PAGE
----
After this novel, Diome, who is lauded for her intelligent use of high-register French, as was her countryman Léopold Sédar Senghor, gained a contract with large publishing house Flammarion and published four more novels in polished French.22 It is perhaps surprising then that her last novel with this publisher, the 2013 Impossible de grandir, returns to the character of Salie and contains large passages in other languages. I view this revision of her depiction of Salie through a multilingual prism as a reflection of Diome's desire to produce a multilingual text as an homage to her Sereer ethnic background, about which, to paraphrase Moura, she is "hyper specific." In this work, she depicts the situation of French among other languages in contemporary Senegal, juxtaposing her written French with words from other languages alongside evocations of music, a medium through which translingualism has long been present.23 Contrary to the sometime tensions and controversies surrounding language debates in Senegal, especially involving French and African languages, Diome celebrates linguistic variety as a source of inspiration in this work, while underlining that multilingualism is an important matter of survival and liberation.

Music is central to Diome's writing, as she has stated in many public presentations.24 West African music in African languages is evoked on many occasions in Impossible de grandir, which shows how Diome's French-language literary creation is shot through with the inspiration of other languages. Specifically, she cites the Gambian Mandinka-language band Ifang Bondi's [End Page 86] album Saraba "qui évoque le retour au pays" as taking her back to her native Senegalese village Niodior.25 Thus her French writing is inflected with multilingual musical lyrics. Yet music takes her both home and away from home, as Diome's itinerant desire, her wish to move constantly beyond the strictures of the languages she grew up with, is expressed in the epithet, taken from a Paco de Lucia song line from a language of the Atlantic to which she often refers (Castilian Spanish): "yo soló quiero caminar." This line can be interpreted as "I only want to walk along" when the accent is placed on the final rather than penultimate "o" but also as "I want to walk alone" when the accent is placed on the other "o," as it often is, to add to the ambiguity consistently at play in this novel.26 The song thus expresses Diome's autonomy from communities and from one single language, as she goes beyond French, Sereer, and Wolof in this repeated slogan. However, this text also shows a deeper understanding that moving beyond her linguistic heritage does not, nor cannot, mean leaving it behind. Diome associates her mother tongue with constant movement and work as she describes herself, once again in solidarity with female workers: "Dans cette pirogue, je chante avec les rameurs: lafi, lafi, lafi! kôr mama, lafi! Rame, rame, ramez. . . Dans ma pirogue niominka, à la cale avide, je trime avec [. . .] les coupeuses de bois" (Diome 193). The text depicts a Salie who is haunted by a character named "La Petite" who reminds her constantly of her ethnic heritage and language. La Petite can often be read as her African voice, but specifically her Sereer language voice, which supersedes any requirements that she write in pure French. La Petite eventually stops Salie from going to a party held by her French acquaintance Marie-Odile. La Petite orders, "Salie, souviens-toi. Salie, reviens!," and Salie reveals, "Dès que cet ordre me parvenait, mes pensées se rendaient au Sénégal, plus facilement que chez Marie-Odile" (157). Her refusal to be taken as an object of exotic fascination by Marie-Odile becomes a demand upon the reader to recognize the specificity of the Sereer culture from which she emanates, and the individuality of her Franco-Sereer artistic production. In particular, to provide a history of the acquisition of (albeit imperfect) Francophone status for women in her family and constant co-existence of French with Sereer, Salie provides the humorous example of her Aunt Titare:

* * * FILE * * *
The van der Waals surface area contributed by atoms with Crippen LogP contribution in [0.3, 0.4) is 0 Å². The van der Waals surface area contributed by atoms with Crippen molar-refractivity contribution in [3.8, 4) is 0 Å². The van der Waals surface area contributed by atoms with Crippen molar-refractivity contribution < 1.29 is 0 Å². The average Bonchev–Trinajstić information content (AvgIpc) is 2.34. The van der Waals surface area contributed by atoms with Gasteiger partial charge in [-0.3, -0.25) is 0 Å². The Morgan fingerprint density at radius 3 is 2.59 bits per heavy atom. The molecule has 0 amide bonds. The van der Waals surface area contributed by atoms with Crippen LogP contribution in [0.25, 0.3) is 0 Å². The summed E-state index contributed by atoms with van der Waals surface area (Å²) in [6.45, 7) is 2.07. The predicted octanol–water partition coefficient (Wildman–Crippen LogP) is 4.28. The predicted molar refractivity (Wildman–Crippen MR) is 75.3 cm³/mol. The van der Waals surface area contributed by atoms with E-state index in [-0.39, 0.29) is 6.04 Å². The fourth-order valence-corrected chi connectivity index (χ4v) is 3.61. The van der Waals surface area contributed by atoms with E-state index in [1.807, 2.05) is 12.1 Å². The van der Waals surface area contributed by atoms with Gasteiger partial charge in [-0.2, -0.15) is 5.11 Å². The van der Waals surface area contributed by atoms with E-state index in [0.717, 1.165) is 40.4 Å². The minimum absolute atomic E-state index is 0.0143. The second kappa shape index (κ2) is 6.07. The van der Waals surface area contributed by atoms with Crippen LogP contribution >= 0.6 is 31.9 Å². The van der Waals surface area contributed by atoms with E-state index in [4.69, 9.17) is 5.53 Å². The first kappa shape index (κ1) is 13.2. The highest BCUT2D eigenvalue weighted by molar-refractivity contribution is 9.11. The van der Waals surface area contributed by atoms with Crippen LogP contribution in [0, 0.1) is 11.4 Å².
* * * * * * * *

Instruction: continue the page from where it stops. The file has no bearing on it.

Son Altesse sérénissime des esbroufes, Dame Titare, mixait, dans sa bouche de morue, un résiduel de français, goût bouillabaisse frélatée, dilué avec un fricassé de sérère complexé [. . .]

Hey, tiens, va m'acheter un kilo de bisteak, du tiga dégué, un chou et de belles carottes, dépêche-toi, c'est pour le mafé du déjeuner. Pour le dîner: tu me récupères les dorades chez la poissonnière, je lui avais dit, c'est pour le firiire; du pain, deux baguettes de plus que d'habitude, [End Page 87] z'ai des zens qui viennent dîner. Et, surtout, n'oublie pas la salade, des tomates, des poiwrons et des créwettes, ce sera pour le hors-d'éve.

Les hors d'éve! Après une telle bonne femme, que pouvait-on encore sortir d'Ève? Puisque ses dédaigneuses lèvres étaient inaptes à prononcer hors d'œuvre [. . .] Ce galamitas qu'elle essayait de retenir aurait certainement causé des migraines à Léopold Sédar Senghor. Cet enfant des nuits du Sine qui ne cessait de louer la fluidité musicale et la précision du sérère, ainsi que la courtoisie et les délicates nuances du français, serait certainement attristé par un tel massacre des langues qui ont fait de lui un élégant poète.

Malheureusement, Titare n'était pas en mesure de partager les exigences littéraires d'un Senghor, mais, tenant à son français bancal comme les convertis à leur livre saint, peu lui importait ce que l'Académie française pouvait reprocher à ses amphigouris